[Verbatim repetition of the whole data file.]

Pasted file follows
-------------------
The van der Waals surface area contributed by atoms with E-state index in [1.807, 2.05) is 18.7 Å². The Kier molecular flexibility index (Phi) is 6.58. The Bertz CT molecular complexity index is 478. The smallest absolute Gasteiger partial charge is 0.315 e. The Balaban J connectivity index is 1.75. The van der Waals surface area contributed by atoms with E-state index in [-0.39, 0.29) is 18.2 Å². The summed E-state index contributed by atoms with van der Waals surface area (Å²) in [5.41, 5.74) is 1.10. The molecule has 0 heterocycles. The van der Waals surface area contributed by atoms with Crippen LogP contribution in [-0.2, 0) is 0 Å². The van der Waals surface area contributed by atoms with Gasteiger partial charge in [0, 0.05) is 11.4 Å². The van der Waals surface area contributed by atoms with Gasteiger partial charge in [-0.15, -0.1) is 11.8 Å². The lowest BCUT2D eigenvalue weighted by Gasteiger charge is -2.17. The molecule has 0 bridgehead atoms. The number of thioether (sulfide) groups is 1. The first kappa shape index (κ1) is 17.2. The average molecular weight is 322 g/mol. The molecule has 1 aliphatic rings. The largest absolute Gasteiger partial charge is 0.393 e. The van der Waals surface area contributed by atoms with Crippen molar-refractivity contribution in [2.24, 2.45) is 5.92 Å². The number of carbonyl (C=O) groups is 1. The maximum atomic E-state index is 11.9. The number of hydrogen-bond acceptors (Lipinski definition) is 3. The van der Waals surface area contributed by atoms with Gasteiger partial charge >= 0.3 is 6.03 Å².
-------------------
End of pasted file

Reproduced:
The van der Waals surface area contributed by atoms with E-state index in [1.807, 2.05) is 18.7 Å². The Kier molecular flexibility index (Phi) is 6.58. The Bertz CT molecular complexity index is 478. The smallest absolute Gasteiger partial charge is 0.315 e. The Balaban J connectivity index is 1.75. The van der Waals surface area contributed by atoms with E-state index in [-0.39, 0.29) is 18.2 Å². The summed E-state index contributed by atoms with van der Waals surface area (Å²) in [5.41, 5.74) is 1.10. The molecule has 0 heterocycles. The van der Waals surface area contributed by atoms with Crippen LogP contribution in [-0.2, 0) is 0 Å². The van der Waals surface area contributed by atoms with Gasteiger partial charge in [0, 0.05) is 11.4 Å². The van der Waals surface area contributed by atoms with Gasteiger partial charge in [-0.15, -0.1) is 11.8 Å². The lowest BCUT2D eigenvalue weighted by Gasteiger charge is -2.17. The molecule has 0 bridgehead atoms. The number of thioether (sulfide) groups is 1. The first kappa shape index (κ1) is 17.2. The average molecular weight is 322 g/mol. The molecule has 1 aliphatic rings. The largest absolute Gasteiger partial charge is 0.393 e. The van der Waals surface area contributed by atoms with Crippen molar-refractivity contribution in [2.24, 2.45) is 5.92 Å². The number of carbonyl (C=O) groups is 1. The maximum atomic E-state index is 11.9. The number of hydrogen-bond acceptors (Lipinski definition) is 3. The van der Waals surface area contributed by atoms with Gasteiger partial charge >= 0.3 is 6.03 Å².